Reputation Rehab

Anna Grummitt on Nick Kyrgios, public shaming, and seeing people as more than their worst moments.

Another addition to the growing list of things I definitely didn’t have on my 2020 bingo card: Nick Kyrgios turning out to be a sweet, caring, and responsible human being.

In January, he spearheaded a huge fundraising effort for bushfire victims. In June, he spoke out against Novak Djokovic’s coronavirus-ridden Adria Tour. And most recently, he featured in the new ABC TV show Reputation Rehab, an appearance which led many (including me) to ask: what happened to the bratty, entitled, anger-prone Kyrgios we love to hate?

Reputation Rehab – a program which seeks to “lend a hand to reputations in distress” – is the show I’d love to have created. Filled with humour and empathy, it asks questions like: Why do we love to trash people? Why can’t we accept that everyone makes mistakes? And why do we reduce people to being either all-bad or all-good?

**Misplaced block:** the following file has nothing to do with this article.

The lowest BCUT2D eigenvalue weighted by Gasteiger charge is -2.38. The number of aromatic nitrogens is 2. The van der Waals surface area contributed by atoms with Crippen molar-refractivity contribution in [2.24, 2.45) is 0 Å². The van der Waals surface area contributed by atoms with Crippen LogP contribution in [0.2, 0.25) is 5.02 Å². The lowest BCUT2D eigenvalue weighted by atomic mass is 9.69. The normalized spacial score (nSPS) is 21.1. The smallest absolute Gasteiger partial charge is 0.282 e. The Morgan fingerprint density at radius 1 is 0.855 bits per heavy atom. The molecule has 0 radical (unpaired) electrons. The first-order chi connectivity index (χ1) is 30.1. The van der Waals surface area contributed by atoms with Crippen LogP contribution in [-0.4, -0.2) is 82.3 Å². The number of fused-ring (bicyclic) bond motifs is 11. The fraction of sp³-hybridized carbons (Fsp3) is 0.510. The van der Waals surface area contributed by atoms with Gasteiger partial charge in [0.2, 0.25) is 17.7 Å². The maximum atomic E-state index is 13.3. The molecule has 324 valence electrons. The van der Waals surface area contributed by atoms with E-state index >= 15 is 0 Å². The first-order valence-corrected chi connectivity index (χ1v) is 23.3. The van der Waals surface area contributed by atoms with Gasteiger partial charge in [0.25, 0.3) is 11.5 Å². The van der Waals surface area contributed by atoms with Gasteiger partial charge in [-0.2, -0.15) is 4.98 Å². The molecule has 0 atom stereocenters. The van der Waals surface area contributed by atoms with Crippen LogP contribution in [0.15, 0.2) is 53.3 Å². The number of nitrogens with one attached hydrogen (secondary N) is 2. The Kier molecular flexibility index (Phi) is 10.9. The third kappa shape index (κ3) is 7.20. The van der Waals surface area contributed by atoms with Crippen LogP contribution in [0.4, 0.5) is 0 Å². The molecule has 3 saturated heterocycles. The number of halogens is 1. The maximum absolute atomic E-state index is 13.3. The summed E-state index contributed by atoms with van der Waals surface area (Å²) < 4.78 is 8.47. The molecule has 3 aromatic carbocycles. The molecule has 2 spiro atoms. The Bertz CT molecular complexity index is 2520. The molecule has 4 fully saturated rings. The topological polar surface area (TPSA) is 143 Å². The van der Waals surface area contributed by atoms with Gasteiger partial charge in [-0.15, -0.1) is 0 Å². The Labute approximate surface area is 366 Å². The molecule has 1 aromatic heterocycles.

The show paints a refreshingly nuanced picture of humanity amidst our culture of public shaming – a picture that says people are so much more than their worst moments, whether they’re throwing tennis-court tantrums or failing to socially distance at Bondi Beach. It makes us realise we’ve all done things we’re not proud of – things we’d prefer didn’t end up on the front page of The Daily Mail.

This view of people was shared by Jesus, who was no stranger to having his reputation attacked. In a famous story in John’s Gospel, Jesus encounters a woman who has been caught in adultery, an extremely serious charge in the ancient world. His compassion towards her shows he sees her humanity beyond her worst behaviour; he sees someone who is capable of change.

That’s the attitude I want to strive for when I’m tempted to write people off because of their past faults.

So Nick: I’m sorry.